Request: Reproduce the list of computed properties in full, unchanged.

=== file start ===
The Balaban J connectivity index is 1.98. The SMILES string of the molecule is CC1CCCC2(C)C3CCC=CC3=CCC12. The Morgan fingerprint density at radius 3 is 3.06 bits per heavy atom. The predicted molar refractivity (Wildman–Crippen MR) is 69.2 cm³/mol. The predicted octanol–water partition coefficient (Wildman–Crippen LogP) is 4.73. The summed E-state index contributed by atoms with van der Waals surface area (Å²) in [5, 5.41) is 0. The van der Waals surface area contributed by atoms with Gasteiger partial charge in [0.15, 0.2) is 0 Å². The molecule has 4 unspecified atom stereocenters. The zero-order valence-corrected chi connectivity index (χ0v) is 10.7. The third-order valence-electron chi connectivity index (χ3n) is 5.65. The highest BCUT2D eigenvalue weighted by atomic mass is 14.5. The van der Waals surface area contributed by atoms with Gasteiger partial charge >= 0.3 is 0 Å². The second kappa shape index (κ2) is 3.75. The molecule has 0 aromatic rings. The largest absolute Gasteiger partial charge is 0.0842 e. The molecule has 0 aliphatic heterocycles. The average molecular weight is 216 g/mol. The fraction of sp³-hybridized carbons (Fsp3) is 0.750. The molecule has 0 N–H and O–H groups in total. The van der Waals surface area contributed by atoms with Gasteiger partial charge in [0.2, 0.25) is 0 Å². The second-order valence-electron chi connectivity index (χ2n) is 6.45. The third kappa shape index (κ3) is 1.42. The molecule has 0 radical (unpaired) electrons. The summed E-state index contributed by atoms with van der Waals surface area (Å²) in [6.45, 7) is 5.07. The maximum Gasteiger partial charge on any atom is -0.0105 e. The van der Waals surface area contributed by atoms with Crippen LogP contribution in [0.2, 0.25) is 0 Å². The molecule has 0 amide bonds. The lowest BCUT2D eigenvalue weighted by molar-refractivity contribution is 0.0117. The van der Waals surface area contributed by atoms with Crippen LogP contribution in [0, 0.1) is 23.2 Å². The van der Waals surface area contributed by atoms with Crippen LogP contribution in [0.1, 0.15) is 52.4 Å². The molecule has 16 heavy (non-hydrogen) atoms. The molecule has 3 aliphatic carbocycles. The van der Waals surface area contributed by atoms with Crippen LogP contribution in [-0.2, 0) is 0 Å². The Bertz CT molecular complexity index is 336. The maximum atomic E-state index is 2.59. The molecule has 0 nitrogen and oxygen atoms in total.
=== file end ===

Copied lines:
The Balaban J connectivity index is 1.98. The SMILES string of the molecule is CC1CCCC2(C)C3CCC=CC3=CCC12. The Morgan fingerprint density at radius 3 is 3.06 bits per heavy atom. The predicted molar refractivity (Wildman–Crippen MR) is 69.2 cm³/mol. The predicted octanol–water partition coefficient (Wildman–Crippen LogP) is 4.73. The summed E-state index contributed by atoms with van der Waals surface area (Å²) in [5, 5.41) is 0. The van der Waals surface area contributed by atoms with Gasteiger partial charge in [0.15, 0.2) is 0 Å². The molecule has 4 unspecified atom stereocenters. The zero-order valence-corrected chi connectivity index (χ0v) is 10.7. The third-order valence-electron chi connectivity index (χ3n) is 5.65. The highest BCUT2D eigenvalue weighted by atomic mass is 14.5. The van der Waals surface area contributed by atoms with Gasteiger partial charge >= 0.3 is 0 Å². The second kappa shape index (κ2) is 3.75. The molecule has 0 aromatic rings. The largest absolute Gasteiger partial charge is 0.0842 e. The molecule has 0 aliphatic heterocycles. The average molecular weight is 216 g/mol. The fraction of sp³-hybridized carbons (Fsp3) is 0.750. The molecule has 0 N–H and O–H groups in total. The van der Waals surface area contributed by atoms with Gasteiger partial charge in [0.2, 0.25) is 0 Å². The second-order valence-electron chi connectivity index (χ2n) is 6.45. The third kappa shape index (κ3) is 1.42. The molecule has 0 radical (unpaired) electrons. The summed E-state index contributed by atoms with van der Waals surface area (Å²) in [6.45, 7) is 5.07. The maximum Gasteiger partial charge on any atom is -0.0105 e. The van der Waals surface area contributed by atoms with Crippen LogP contribution in [0.2, 0.25) is 0 Å². The molecule has 0 amide bonds. The lowest BCUT2D eigenvalue weighted by molar-refractivity contribution is 0.0117. The van der Waals surface area contributed by atoms with Crippen LogP contribution in [0, 0.1) is 23.2 Å². The van der Waals surface area contributed by atoms with Crippen LogP contribution in [0.1, 0.15) is 52.4 Å². The molecule has 16 heavy (non-hydrogen) atoms. The molecule has 3 aliphatic carbocycles. The van der Waals surface area contributed by atoms with Crippen LogP contribution in [-0.2, 0) is 0 Å². The Bertz CT molecular complexity index is 336. The maximum atomic E-state index is 2.59. The molecule has 0 nitrogen and oxygen atoms in total.